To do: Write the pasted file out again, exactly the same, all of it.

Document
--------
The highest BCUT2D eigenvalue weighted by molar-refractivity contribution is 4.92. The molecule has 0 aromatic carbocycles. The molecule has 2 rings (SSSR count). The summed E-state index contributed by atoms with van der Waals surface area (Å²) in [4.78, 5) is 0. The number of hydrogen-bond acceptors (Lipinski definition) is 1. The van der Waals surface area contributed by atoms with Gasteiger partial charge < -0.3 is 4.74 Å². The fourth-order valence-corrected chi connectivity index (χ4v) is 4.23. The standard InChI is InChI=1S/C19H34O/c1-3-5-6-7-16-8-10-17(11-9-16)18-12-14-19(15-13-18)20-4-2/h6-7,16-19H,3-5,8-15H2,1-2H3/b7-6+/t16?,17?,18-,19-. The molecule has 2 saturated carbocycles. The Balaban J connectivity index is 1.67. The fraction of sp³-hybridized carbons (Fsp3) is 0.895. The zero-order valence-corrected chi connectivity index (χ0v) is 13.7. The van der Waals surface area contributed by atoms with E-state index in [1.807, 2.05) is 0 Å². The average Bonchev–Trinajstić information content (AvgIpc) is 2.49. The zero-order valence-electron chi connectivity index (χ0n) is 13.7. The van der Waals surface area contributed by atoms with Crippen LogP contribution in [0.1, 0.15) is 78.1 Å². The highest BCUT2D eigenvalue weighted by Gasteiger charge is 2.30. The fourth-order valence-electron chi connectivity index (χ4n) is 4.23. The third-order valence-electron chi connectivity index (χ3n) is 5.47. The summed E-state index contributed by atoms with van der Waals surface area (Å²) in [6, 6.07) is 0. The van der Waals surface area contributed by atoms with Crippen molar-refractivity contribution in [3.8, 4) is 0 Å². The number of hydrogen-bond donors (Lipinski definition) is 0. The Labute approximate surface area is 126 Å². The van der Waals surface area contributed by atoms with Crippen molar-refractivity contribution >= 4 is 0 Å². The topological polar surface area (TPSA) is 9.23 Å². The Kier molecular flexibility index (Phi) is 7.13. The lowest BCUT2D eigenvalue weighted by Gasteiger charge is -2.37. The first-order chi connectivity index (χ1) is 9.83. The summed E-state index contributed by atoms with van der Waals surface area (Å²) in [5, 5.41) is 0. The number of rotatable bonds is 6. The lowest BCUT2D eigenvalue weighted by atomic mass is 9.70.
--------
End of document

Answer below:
The highest BCUT2D eigenvalue weighted by molar-refractivity contribution is 4.92. The molecule has 0 aromatic carbocycles. The molecule has 2 rings (SSSR count). The summed E-state index contributed by atoms with van der Waals surface area (Å²) in [4.78, 5) is 0. The number of hydrogen-bond acceptors (Lipinski definition) is 1. The van der Waals surface area contributed by atoms with Gasteiger partial charge < -0.3 is 4.74 Å². The fourth-order valence-corrected chi connectivity index (χ4v) is 4.23. The standard InChI is InChI=1S/C19H34O/c1-3-5-6-7-16-8-10-17(11-9-16)18-12-14-19(15-13-18)20-4-2/h6-7,16-19H,3-5,8-15H2,1-2H3/b7-6+/t16?,17?,18-,19-. The molecule has 2 saturated carbocycles. The Balaban J connectivity index is 1.67. The fraction of sp³-hybridized carbons (Fsp3) is 0.895. The zero-order valence-corrected chi connectivity index (χ0v) is 13.7. The van der Waals surface area contributed by atoms with E-state index in [1.807, 2.05) is 0 Å². The average Bonchev–Trinajstić information content (AvgIpc) is 2.49. The zero-order valence-electron chi connectivity index (χ0n) is 13.7. The van der Waals surface area contributed by atoms with Crippen LogP contribution in [0.1, 0.15) is 78.1 Å². The highest BCUT2D eigenvalue weighted by Gasteiger charge is 2.30. The fourth-order valence-electron chi connectivity index (χ4n) is 4.23. The third-order valence-electron chi connectivity index (χ3n) is 5.47. The summed E-state index contributed by atoms with van der Waals surface area (Å²) in [6, 6.07) is 0. The van der Waals surface area contributed by atoms with Crippen molar-refractivity contribution in [3.8, 4) is 0 Å². The number of hydrogen-bond donors (Lipinski definition) is 0. The Labute approximate surface area is 126 Å². The van der Waals surface area contributed by atoms with Crippen molar-refractivity contribution >= 4 is 0 Å². The topological polar surface area (TPSA) is 9.23 Å². The Kier molecular flexibility index (Phi) is 7.13. The lowest BCUT2D eigenvalue weighted by Gasteiger charge is -2.37. The first-order chi connectivity index (χ1) is 9.83. The summed E-state index contributed by atoms with van der Waals surface area (Å²) in [5, 5.41) is 0. The number of rotatable bonds is 6. The lowest BCUT2D eigenvalue weighted by atomic mass is 9.70.